Above is the usual grocery shopping route of a person on the Standard American Diet (S.A.D.). The grocery store is laid out to guide the shopper past all their wants and desires: cases of Coke or Pepsi, canned food, frozen dinners, frozen pizza, crackers, corn and canola oil, sweat cereals, donuts, syrup, sweet baked beans, and maybe a celebrity magazine as you check out. “Oh, wait,” the SAD shopper may say while standing in line reading the most recent scandal, “I forgot some hot dogs and marshmallows for the cook out tomorrow” and then leave their cart parked to run back for the final ingredients in their balanced weekly diet.
The above diagram illustrates how much easier my shopping route is than the route of the average S.A.D. shopper. I zip around the shop’s periphery and I’m done. See this post illustrating my family’s food habits to understand how such simpler shopping path is possible.
Actually, I exaggerated. My family’s food supply is a bit more complicated: we buy whole animals for our freezer from 2 0r 3 different local farms, and we get some local vegetables through a community co-op delivered to a neighbor’s home. We also raise chickens and have vegetable gardens. Best of all (for me), the above happens magically through the industrious and loving hands of my ethnically-Polish farm wife. I only need to help out occasionally but at those times, I am happy for our short shopping route.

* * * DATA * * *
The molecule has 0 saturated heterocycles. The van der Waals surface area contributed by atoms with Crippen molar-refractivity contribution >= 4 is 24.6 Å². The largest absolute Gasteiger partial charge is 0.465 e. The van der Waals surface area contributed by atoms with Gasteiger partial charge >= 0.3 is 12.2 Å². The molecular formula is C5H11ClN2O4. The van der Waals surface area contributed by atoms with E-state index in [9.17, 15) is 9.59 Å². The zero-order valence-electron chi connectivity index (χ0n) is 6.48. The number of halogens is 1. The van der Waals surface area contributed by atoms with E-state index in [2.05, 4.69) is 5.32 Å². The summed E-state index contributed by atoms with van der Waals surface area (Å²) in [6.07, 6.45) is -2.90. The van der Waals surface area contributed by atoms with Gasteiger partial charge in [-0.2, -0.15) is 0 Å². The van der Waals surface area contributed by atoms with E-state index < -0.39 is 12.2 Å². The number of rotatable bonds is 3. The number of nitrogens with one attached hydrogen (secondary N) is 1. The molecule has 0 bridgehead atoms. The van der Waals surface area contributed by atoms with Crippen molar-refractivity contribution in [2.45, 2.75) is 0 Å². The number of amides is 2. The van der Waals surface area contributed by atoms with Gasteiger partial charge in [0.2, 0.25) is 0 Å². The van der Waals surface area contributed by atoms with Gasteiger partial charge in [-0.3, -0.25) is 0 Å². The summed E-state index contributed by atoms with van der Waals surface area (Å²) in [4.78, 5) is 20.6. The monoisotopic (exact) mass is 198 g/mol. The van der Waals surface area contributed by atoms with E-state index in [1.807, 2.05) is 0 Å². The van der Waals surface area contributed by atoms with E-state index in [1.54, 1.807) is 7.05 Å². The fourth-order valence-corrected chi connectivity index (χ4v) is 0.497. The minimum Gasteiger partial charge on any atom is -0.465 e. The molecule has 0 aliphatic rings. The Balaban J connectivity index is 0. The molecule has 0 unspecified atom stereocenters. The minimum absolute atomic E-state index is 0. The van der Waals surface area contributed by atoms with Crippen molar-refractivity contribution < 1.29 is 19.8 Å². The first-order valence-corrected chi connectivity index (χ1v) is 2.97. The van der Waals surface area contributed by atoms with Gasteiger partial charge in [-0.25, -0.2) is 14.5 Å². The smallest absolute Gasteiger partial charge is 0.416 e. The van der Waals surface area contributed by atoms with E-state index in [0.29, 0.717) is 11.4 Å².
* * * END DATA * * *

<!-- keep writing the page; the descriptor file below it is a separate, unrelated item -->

That’s my American food-shopping life. But for many years shopping was much different for me. In Kyoto, Japan, my neighborhood had a traditional market district. That market consisted of one long street with dozens of open-faced shops where I could buy all my weekly foods. In India and China I shopped in less elegant, though more colorful markets where produce were laid out on blankets and I haggled prices with sellers as I watched skeptically as they weighed and counted out each item. It was time-consuming but memorable.
I remember coming back to the USA after 11 years abroad and being overwhelmed by the choices in the convenient US grocery stores. But amidst the huge variety of canned, boxed and processed foods, my family has voluntarily limited our choices to make life more sane and healthy.
Question for Readers: Do you have any unusual shopping habits?